Sun staff made illegal payments on 'grand scale', court hears
Six senior staff and journalists at the Sun newspaper made illegal payments to public officials on "a grand scale", a crown court jury has been told.
Prosecutors say the men conspired to pay officials from 2002-11, including police, prison officers and soldiers.
They are accused of buying confidential information about the Royal Family, celebrities and prison inmates.
The six men, who deny all the charges, include the Sun's news editor, picture editor and ex-managing editor.
All six members of staff are charged with conspiring to commit misconduct in a public office.
The Sun's head of news Chris Pharo faces six charges, while ex-managing editor Graham Dudman and ex-Sun deputy news editor Ben O'Driscoll are accused of four charges each.
Thames Valley district reporter Jamie Pyatt and picture editor John Edwards are charged with three counts each, while ex-reporter John Troup is accused of two counts.
Opening the prosecution's case at Kingston Crown Court in south-west London, Peter Wright QC described the payments as "craven conduct motivated by greed on the part of the public servants who had information to sell".
"This trial is about a series of corrupt agreements between staff and journalists at the Sun newspaper on the one hand, and various public officials on the other," he said.
"We say this was craven conduct directed by the greed on the part of the public servants that they could sell information, and journalists and management at the Sun were prepared to pay for it."
He said at "no point" did staff and journalists alleged to have been involved in the illegal payments express concern that the law was being broken.
The men plotted together as part of an "over-arching" plan and also separately in "sub-conspiracies", he said.
Their motivation "was not public interest but profit" and "in order to further their own agenda", Mr Wright added.
"The principal interest, we say, of the journalists and staff at the Sun, we say, was good copy," he told the jury.
"Newsworthiness - 'splashes' as they are called in the trade - and exclusives."
'Titillate or amuse'
Mr Wight told the jury the alleged payments began in 2000, when a former Surrey Police officer told Sun reporter Mr Pyatt that Simply Red singer Mick Hucknall had been arrested over an allegation of rape.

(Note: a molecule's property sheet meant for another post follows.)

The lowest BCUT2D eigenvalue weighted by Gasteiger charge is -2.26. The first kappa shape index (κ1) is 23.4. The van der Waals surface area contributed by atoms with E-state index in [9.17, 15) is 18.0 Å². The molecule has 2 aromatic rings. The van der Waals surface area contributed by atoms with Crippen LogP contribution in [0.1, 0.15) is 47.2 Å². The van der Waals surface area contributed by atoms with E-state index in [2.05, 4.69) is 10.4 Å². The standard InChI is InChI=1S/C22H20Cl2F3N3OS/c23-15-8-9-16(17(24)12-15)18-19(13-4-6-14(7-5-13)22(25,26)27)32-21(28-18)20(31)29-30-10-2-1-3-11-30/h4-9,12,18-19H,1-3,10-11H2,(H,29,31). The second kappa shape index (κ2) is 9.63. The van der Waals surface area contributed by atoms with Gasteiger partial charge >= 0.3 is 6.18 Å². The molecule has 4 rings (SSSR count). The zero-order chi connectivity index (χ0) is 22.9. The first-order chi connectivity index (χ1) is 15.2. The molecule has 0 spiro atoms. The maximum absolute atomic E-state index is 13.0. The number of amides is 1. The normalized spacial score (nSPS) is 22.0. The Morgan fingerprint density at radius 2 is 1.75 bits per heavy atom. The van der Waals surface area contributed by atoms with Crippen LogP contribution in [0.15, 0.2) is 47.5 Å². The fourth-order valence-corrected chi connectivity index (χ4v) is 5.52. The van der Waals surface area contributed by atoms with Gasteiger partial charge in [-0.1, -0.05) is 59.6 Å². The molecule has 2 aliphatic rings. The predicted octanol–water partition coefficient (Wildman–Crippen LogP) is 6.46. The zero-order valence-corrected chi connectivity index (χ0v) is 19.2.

The allegation was dropped a day later but - having received the tip-off - Mr Pyatt then cultivated him as a paid source, Mr Wright said.
The court also heard, in May 2009, the same officer leaked a story about Dane Bowers, the singer and former boyfriend of glamour model Katie Price, also known as Jordan.
Mr Pyatt is accused of telling Mr Pharo in 2009: "He has been with me since the Mick Hucknall splash for rape and knows what a splash and spread exclusive on Jordan is worth."
Mr Wright said it showed the stories alleged to have been bought aimed to "titillate or amuse, as opposed to inform the public on matter of public interest".
News editor Mr Pharo is accused of authorising 34 payments for a total of about £21,000 between March 2002 and January 2011.
The payments included tip-offs to a soldier posted at the Royal Military Academy Sandhurst while Prince William and Prince Harry attended the college and a healthcare assistant at Broadmoor Special Hospital who worked with criminals such as Peter Sutcliffe, known as the Yorkshire Ripper.
Police computer system
Mr Pharo is also said to have approved payments a former Metropolitan Police officer and a prison officer at HMP Swaleside.
The prosecution also detailed telephone contacts between district reporter Mr Pyatt and a Surrey Police officer, Simon Quinn, in March 2009.
Mr Wright told the jury the phone contact coincided with the officer accessing a police computer system and looking for details about the arrest of TV personality Chris Tarrant, who had been held by police a few days earlier on suspicion of assault.
He also referred to another Sun headline from a April 2009 story in the newspaper about a couple caught by police having sex on the lawn at Windsor Castle.
He showed the jury emails from Mr Pyatt and his managers suggesting the story had come from a Thames Valley Police officer who had been paid £1,500 for the information.
Mr Pharo, 45, of Sandhurst, Berkshire; Mr Pyatt, 51, of Windsor, Berkshire; Mr O'Driscoll, 38, also of Windsor, Berkshire; Mr Edwards, 50, of Brentwood, Essex; Mr Dudman, 51, also of Brentwood, Essex; and Mr Troup, 49, of Saffron Walden, Essex, deny the charges against them.